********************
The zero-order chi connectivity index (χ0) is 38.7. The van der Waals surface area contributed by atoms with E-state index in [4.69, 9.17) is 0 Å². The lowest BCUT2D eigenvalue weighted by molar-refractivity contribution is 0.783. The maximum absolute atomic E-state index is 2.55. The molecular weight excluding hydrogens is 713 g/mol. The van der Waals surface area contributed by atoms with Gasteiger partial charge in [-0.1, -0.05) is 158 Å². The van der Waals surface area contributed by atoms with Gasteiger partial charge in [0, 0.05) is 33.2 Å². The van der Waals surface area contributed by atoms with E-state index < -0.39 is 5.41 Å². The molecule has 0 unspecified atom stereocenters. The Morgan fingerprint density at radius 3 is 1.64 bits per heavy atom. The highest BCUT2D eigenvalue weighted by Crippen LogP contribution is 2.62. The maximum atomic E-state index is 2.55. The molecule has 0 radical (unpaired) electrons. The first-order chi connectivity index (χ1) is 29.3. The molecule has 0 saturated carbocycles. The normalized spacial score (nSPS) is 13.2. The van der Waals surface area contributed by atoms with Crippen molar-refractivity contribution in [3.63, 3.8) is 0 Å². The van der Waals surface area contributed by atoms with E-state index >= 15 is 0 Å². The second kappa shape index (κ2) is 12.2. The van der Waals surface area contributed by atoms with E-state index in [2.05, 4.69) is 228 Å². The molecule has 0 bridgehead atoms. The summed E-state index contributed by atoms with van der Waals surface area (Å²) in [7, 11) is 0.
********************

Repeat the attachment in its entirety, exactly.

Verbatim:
The zero-order chi connectivity index (χ0) is 38.7. The van der Waals surface area contributed by atoms with E-state index in [4.69, 9.17) is 0 Å². The lowest BCUT2D eigenvalue weighted by molar-refractivity contribution is 0.783. The maximum absolute atomic E-state index is 2.55. The molecular weight excluding hydrogens is 713 g/mol. The van der Waals surface area contributed by atoms with Gasteiger partial charge in [-0.1, -0.05) is 158 Å². The van der Waals surface area contributed by atoms with Gasteiger partial charge in [0, 0.05) is 33.2 Å². The van der Waals surface area contributed by atoms with E-state index < -0.39 is 5.41 Å². The molecule has 0 unspecified atom stereocenters. The Morgan fingerprint density at radius 3 is 1.64 bits per heavy atom. The highest BCUT2D eigenvalue weighted by Crippen LogP contribution is 2.62. The maximum atomic E-state index is 2.55. The molecule has 0 radical (unpaired) electrons. The first-order chi connectivity index (χ1) is 29.3. The molecule has 0 saturated carbocycles. The normalized spacial score (nSPS) is 13.2. The van der Waals surface area contributed by atoms with Crippen molar-refractivity contribution in [3.63, 3.8) is 0 Å². The van der Waals surface area contributed by atoms with E-state index >= 15 is 0 Å². The second kappa shape index (κ2) is 12.2. The van der Waals surface area contributed by atoms with E-state index in [2.05, 4.69) is 228 Å². The molecule has 0 bridgehead atoms. The summed E-state index contributed by atoms with van der Waals surface area (Å²) in [7, 11) is 0.